The Messenger

North Korea–Russia Cooperation Will Further Deteriorate World Order

Asia-Pacific Security Chair
Russia's President Vladimir Putin shakes hands with North Korea's leader Kim Jong Un during their meeting in Amur Oblast, Russia, on September 13, 2023. (Vladimir Smirnov/POOL/AFP via Getty Images)
Russia's President Vladimir Putin shakes hands with North Korea's leader Kim Jong Un during their meeting in Amur Oblast, Russia, on September 13, 2023. (Vladimir Smirnov/POOL/AFP via Getty Images)

Military cooperation between Russia and North Korea is an under-appreciated enabler of Vladimir Putin’s war of aggression against Ukraine. Beyond the shipment of military equipment, the Moscow-Pyongyang axis threatens peace in Asia and internationally. Unless the United States, South Korea, and like-minded allies and partners stand firmly against the malign actions of these revisionist powers, we should expect new obstacles to our shared objectives and further deterioration to world order.

It is easy for analysts to dismiss the value of North Korean ammunition. Even a million artillery shells represent little more than a month’s wartime use of ordnance by the Russian army. But when Russia’s tired military industry struggles to produce 2 million artillery shells a year, every additional million rounds help keep Russian forces in the fight and on the offensive.

The flow of covert ammunition to Putin’s fighters was undoubtedly even more valuable last year when the Wagner Group competed with the Russian Army for military equipment. After the group’s former leader, Yevgeny Prigozhin, rebelled over the lack of Russian army support for his frontline forces, Putin found a way to unify his military command. Still, if you don't think that matters, ask the brave Ukrainians locked in a desperate battle for their nation’s survival. 

Beyond the physical contribution to Russia’s aggression, North Korea’s unbridled support for Moscow’s war effort lends essential political and psychological influence. The intangible benefits would be less significant were North Korean constancy not starkly contrasting the voices of those members of Congress opposed to the defense of freedom and the provision of arms urgently needed for Ukraine's self-defense. 

That is why every container of North Korean military equipment and ammunition shipped to Russia and sent by train to the European front reinforces Putin’s determination to win the war he started. He sticks around and waits for a reversal of fortune created not by a brilliant Russian performance on the battlefield but by our desultory behavior and lack of steadfastness when confronting a persistently grave threat.   

Whatever the realities, even the appearance of Russia-North Korea and Russia-China-North Korea-Iran collusion amplifies a revisionist global security agenda antithetical to our interests and values. When a second conflict saps our political influence and allows our adversaries to exploit a situation, as we see now in the Middle East, we should remember the limits of power and never underestimate our adversaries.

We also should be vigilant regarding what Russia may provide North Korea. Although the Kim regime should be forever grateful for Moscow’s decisive role in establishing the DPRK, both powers are practitioners of realpolitik. Moscow feels no great compunction to reciprocate North Korea’s largesse in the form of military equipment, but both Moscow and Pyongyang long for greater influence and are happy to play the role of disrupters.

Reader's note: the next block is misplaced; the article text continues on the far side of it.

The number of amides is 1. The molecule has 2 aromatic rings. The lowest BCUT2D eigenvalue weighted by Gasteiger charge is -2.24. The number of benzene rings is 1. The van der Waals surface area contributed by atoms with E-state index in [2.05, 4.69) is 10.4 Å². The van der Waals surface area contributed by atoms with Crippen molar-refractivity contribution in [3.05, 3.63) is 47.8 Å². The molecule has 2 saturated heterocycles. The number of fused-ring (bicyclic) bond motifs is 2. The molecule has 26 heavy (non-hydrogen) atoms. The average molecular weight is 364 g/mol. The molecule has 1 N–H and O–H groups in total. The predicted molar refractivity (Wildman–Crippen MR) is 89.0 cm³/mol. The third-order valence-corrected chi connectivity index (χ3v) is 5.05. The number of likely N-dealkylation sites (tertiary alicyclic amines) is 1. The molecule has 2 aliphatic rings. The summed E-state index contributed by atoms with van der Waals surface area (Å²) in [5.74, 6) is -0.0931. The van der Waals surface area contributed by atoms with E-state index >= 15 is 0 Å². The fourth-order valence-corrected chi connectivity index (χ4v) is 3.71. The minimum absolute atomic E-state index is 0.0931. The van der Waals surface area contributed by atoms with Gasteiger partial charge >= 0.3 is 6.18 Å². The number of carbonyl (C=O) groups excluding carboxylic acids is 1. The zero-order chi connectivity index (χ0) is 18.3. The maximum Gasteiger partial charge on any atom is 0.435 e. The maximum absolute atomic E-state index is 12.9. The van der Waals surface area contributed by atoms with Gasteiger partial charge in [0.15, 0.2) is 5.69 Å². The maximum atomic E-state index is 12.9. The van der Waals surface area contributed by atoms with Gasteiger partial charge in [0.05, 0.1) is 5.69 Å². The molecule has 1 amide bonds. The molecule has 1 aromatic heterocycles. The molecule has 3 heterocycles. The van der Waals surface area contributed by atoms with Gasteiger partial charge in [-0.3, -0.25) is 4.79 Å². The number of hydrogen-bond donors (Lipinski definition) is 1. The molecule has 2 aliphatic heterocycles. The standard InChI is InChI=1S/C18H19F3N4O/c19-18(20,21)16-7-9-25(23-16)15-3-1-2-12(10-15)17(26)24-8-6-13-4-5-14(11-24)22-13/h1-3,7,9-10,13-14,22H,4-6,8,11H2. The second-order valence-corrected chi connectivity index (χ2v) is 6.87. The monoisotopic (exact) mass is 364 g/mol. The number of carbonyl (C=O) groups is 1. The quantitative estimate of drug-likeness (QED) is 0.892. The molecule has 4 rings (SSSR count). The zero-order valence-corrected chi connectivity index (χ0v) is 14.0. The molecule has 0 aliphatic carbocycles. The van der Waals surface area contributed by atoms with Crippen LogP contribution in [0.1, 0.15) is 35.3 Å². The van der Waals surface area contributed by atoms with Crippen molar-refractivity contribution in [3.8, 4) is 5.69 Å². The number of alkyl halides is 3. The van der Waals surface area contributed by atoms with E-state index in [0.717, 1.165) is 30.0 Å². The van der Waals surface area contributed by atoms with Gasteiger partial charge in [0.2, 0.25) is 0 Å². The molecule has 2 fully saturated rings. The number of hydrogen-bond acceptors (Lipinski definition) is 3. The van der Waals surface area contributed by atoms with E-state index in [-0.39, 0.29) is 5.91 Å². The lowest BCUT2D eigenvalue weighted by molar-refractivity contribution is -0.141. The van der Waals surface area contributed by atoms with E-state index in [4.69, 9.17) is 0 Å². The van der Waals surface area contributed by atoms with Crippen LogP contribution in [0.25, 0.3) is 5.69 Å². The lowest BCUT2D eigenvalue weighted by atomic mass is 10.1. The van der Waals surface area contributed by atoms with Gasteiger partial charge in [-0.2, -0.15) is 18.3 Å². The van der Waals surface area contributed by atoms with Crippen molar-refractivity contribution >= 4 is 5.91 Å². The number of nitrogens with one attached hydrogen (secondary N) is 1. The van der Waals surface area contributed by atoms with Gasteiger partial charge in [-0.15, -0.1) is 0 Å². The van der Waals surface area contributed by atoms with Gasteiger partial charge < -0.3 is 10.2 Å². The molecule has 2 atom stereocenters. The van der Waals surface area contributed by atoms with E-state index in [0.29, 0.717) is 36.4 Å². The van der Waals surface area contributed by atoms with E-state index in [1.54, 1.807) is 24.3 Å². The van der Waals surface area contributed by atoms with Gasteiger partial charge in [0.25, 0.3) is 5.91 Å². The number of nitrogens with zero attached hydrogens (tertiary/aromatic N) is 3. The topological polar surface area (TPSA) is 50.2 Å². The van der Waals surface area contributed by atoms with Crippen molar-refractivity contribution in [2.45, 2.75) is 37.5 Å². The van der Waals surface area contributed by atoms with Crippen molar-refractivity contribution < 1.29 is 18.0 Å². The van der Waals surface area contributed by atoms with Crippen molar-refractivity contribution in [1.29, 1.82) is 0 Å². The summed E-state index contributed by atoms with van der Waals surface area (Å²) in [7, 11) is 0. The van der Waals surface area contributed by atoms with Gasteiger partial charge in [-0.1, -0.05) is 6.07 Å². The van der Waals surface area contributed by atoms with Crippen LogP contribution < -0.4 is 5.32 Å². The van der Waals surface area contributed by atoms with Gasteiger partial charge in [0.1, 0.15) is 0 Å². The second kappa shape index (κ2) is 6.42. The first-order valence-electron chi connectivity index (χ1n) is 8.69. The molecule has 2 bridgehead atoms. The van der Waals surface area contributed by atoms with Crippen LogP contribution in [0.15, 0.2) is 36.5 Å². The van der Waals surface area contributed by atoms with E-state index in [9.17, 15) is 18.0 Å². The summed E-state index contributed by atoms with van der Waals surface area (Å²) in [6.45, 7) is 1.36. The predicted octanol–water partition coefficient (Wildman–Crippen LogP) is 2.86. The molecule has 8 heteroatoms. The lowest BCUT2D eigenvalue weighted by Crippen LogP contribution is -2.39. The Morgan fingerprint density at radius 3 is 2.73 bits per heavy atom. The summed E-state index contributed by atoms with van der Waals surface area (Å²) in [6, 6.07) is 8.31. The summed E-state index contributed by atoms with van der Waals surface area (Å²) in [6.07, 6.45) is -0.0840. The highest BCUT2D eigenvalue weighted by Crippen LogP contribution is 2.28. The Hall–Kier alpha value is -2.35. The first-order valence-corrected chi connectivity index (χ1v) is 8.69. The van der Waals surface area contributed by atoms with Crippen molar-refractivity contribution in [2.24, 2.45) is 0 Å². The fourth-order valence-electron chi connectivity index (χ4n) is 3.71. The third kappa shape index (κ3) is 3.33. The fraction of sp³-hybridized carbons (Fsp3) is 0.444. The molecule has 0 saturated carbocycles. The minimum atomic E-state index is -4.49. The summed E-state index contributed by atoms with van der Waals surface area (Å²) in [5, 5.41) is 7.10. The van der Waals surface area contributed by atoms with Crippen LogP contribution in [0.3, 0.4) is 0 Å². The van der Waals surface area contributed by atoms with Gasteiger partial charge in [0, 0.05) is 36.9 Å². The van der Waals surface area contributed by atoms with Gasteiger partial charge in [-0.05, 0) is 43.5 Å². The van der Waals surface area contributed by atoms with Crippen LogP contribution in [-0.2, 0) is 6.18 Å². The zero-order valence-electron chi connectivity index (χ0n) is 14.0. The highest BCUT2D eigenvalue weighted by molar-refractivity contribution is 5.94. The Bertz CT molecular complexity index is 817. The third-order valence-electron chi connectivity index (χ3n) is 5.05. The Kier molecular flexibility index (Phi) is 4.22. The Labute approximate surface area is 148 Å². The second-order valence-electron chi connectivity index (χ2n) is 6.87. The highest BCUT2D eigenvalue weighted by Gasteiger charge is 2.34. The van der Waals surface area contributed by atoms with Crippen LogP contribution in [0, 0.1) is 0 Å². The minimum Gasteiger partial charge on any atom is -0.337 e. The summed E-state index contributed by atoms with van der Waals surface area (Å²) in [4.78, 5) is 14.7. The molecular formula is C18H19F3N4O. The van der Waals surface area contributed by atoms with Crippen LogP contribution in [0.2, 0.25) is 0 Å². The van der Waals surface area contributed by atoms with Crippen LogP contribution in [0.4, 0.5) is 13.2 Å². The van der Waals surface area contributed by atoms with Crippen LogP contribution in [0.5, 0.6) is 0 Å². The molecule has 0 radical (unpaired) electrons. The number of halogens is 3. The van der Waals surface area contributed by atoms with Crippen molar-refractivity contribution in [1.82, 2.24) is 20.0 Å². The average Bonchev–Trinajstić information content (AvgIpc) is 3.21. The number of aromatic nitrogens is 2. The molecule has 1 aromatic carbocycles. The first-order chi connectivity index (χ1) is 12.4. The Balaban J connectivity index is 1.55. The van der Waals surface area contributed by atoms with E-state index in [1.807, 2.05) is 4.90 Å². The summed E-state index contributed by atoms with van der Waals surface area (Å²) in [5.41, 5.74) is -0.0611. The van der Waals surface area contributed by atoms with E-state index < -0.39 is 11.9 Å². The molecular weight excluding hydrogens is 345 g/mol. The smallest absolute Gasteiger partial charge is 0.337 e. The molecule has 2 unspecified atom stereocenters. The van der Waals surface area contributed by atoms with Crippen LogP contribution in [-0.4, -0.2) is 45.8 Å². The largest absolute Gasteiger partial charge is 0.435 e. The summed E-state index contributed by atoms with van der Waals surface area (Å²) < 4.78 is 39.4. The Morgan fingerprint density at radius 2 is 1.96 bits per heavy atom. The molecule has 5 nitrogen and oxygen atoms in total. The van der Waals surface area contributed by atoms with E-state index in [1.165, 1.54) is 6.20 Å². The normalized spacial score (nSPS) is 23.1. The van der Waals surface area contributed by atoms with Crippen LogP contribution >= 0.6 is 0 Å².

Throughout the decades, Russia has supported North Korea’s missile development while impeding its grandest ambitions for a nuclear buildup. The possibility that Russia recently offered the decisive technical guidance to help North Korea launch a military satellite into space after two embarrassing failures could make the beginning of a new and more ominous chapter of strategic cooperation — cooperation that could undermine security on the peninsula and in Northeast Asia, not just in the Western portion of Eurasia.

And the possibility that the Kim regime will use Russia’s support for its defenses to extract new concessions from China — gifts for de-escalating and preserving stability — also means North Korea will be sticking around to build still larger nuclear-armed missile forces that threaten our allies and the American homeland. So, the knock-on effects of North Korea’s support for Russia’s war in Ukraine must also be seen as another negative implication.

As a black belt in Judo, Putin appreciates the ability to turn an opponent’s strength into his weakness. So it is today that Russia, North Korea, and Iran — which all looked troubled last year — are finding reasons for optimism. We, too, must pull together at home, and with allies and partners, to demonstrate the viability and desirability of democracy, freedom and a rules-based international order.

North Korea’s military support for war in Ukraine should encourage our South Korean ally to find new ways to assert itself as a global pivotal state consistent with the Yoon administration’s forward-looking National Security Strategy.

Likewise, the axis of revisionist powers should bolster trilateral cooperation among the United States, South Korea and Japan as they build on the spirit of Camp David and demonstrate their resolve to be pillars of peace and security, not just in the Indo-Pacific but also as NATO A-P4 partners.

The Russia-North Korea security axis should also reinforce our understanding that security in Europe and Asia is indeed indivisible. 

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